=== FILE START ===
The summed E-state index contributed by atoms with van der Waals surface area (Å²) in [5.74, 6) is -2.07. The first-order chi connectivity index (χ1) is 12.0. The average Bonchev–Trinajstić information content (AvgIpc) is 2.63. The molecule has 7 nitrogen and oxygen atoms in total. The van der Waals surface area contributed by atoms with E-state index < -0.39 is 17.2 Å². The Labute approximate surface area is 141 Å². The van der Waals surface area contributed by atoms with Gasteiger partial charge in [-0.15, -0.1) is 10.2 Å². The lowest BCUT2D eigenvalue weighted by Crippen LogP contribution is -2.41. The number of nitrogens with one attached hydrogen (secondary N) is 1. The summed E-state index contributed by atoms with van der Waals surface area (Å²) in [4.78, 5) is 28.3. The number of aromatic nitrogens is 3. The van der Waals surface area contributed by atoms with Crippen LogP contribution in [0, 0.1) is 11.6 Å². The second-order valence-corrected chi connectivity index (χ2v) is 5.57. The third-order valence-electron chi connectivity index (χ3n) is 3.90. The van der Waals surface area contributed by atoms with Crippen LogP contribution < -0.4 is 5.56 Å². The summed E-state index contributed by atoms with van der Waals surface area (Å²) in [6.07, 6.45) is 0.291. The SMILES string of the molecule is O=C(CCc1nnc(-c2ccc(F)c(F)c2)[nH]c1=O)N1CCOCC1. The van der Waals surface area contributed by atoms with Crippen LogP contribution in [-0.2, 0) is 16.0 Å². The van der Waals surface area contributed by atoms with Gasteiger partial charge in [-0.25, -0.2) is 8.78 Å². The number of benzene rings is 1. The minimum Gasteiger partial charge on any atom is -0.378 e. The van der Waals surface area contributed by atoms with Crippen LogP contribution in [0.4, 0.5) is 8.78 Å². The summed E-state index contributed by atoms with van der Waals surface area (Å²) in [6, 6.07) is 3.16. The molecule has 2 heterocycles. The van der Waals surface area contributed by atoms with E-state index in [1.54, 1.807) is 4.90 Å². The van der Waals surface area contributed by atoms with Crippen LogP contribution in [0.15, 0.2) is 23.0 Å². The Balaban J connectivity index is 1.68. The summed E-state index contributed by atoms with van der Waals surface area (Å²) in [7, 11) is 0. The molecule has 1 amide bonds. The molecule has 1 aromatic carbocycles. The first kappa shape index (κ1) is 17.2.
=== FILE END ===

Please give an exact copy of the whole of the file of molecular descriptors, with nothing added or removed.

The summed E-state index contributed by atoms with van der Waals surface area (Å²) in [5.74, 6) is -2.07. The first-order chi connectivity index (χ1) is 12.0. The average Bonchev–Trinajstić information content (AvgIpc) is 2.63. The molecule has 7 nitrogen and oxygen atoms in total. The van der Waals surface area contributed by atoms with E-state index < -0.39 is 17.2 Å². The Labute approximate surface area is 141 Å². The van der Waals surface area contributed by atoms with Gasteiger partial charge in [-0.15, -0.1) is 10.2 Å². The lowest BCUT2D eigenvalue weighted by Crippen LogP contribution is -2.41. The number of nitrogens with one attached hydrogen (secondary N) is 1. The summed E-state index contributed by atoms with van der Waals surface area (Å²) in [4.78, 5) is 28.3. The number of aromatic nitrogens is 3. The van der Waals surface area contributed by atoms with Crippen LogP contribution in [0, 0.1) is 11.6 Å². The second-order valence-corrected chi connectivity index (χ2v) is 5.57. The third-order valence-electron chi connectivity index (χ3n) is 3.90. The van der Waals surface area contributed by atoms with Crippen LogP contribution < -0.4 is 5.56 Å². The summed E-state index contributed by atoms with van der Waals surface area (Å²) in [6.07, 6.45) is 0.291. The SMILES string of the molecule is O=C(CCc1nnc(-c2ccc(F)c(F)c2)[nH]c1=O)N1CCOCC1. The van der Waals surface area contributed by atoms with Crippen LogP contribution in [-0.2, 0) is 16.0 Å². The van der Waals surface area contributed by atoms with Gasteiger partial charge in [-0.25, -0.2) is 8.78 Å². The number of benzene rings is 1. The minimum Gasteiger partial charge on any atom is -0.378 e. The van der Waals surface area contributed by atoms with Crippen LogP contribution in [0.4, 0.5) is 8.78 Å². The summed E-state index contributed by atoms with van der Waals surface area (Å²) in [6, 6.07) is 3.16. The molecule has 2 heterocycles. The van der Waals surface area contributed by atoms with E-state index in [1.54, 1.807) is 4.90 Å². The van der Waals surface area contributed by atoms with Crippen LogP contribution in [0.15, 0.2) is 23.0 Å². The Balaban J connectivity index is 1.68. The summed E-state index contributed by atoms with van der Waals surface area (Å²) in [7, 11) is 0. The molecule has 1 amide bonds. The molecule has 1 aromatic carbocycles. The first kappa shape index (κ1) is 17.2.